The Super Bowl Halftime Performance is one of the most coveted slots that any musician and/or artist, from any genre dreams of getting because of the large audience the football championship game presents yearly. What they won’t be receiving is a paycheck to perform.
The Super Bowl usually draws more casual fans to the game than just the regular football viewer audience. In part because it is such a big event that advertisers spend millions of dollars for a 30-second commercial spot due to the many eyes that tune into the game. This is also the time of year when the commercials are just as talked about as the game or the halftime show, so, the attention brought to the game isn’t necessarily to view the actual football game.
But, the incentive outside of the large viewing audience works out to benefit an artist who performs at halftime. Sales, music and video streams, and interest in the halftime act rise dramatically upwards once the performance is done.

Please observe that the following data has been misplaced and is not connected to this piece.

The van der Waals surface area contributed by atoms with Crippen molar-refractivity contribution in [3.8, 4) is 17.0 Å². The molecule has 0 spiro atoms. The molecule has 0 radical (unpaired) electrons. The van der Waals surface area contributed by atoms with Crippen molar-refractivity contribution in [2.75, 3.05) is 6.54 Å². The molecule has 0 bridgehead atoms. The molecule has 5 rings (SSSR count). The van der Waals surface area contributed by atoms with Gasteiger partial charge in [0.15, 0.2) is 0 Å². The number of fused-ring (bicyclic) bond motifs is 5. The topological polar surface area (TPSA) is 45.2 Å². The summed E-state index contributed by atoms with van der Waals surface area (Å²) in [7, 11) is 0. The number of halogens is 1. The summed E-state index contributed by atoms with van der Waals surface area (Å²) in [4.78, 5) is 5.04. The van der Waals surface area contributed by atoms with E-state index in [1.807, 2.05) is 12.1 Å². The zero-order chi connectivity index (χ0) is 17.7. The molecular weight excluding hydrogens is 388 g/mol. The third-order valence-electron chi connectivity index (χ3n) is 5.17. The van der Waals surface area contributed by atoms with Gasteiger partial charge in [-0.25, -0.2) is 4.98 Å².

Forbes reported that after Rihanna took the stage at last year’s Super Bowl, her record sales went up 390%. That also included a 211% increase in the number of music streams from the day before the halftime show to the Monday after.
The previous year in 2022, according to Billboard, the number for the Super Bowl performers (which featured Dr. Dre, Snoop Dogg, 50 Cent, Eminem, Kendrick Lamar, Anderson.Paak, and Mary J. Blige) increased for most of the artists. Snoop Dogg saw an increase of 143% and Mary J. saw her numbers increase by 132%. Even Dr. Dre had a triple-digit increase of 108%. Eminem’s went up 39% and Lamar saw his numbers go up 35%.
In a Newsweek article four years ago, the media outlet reported that after Jennifer Lopez and Shakira performed at the 2020 Super Bowl, the streaming of Shakira’s music increased by 230%. Lopez’ was even higher when her numbers increased by 335 percent on Spotify according to the streaming company.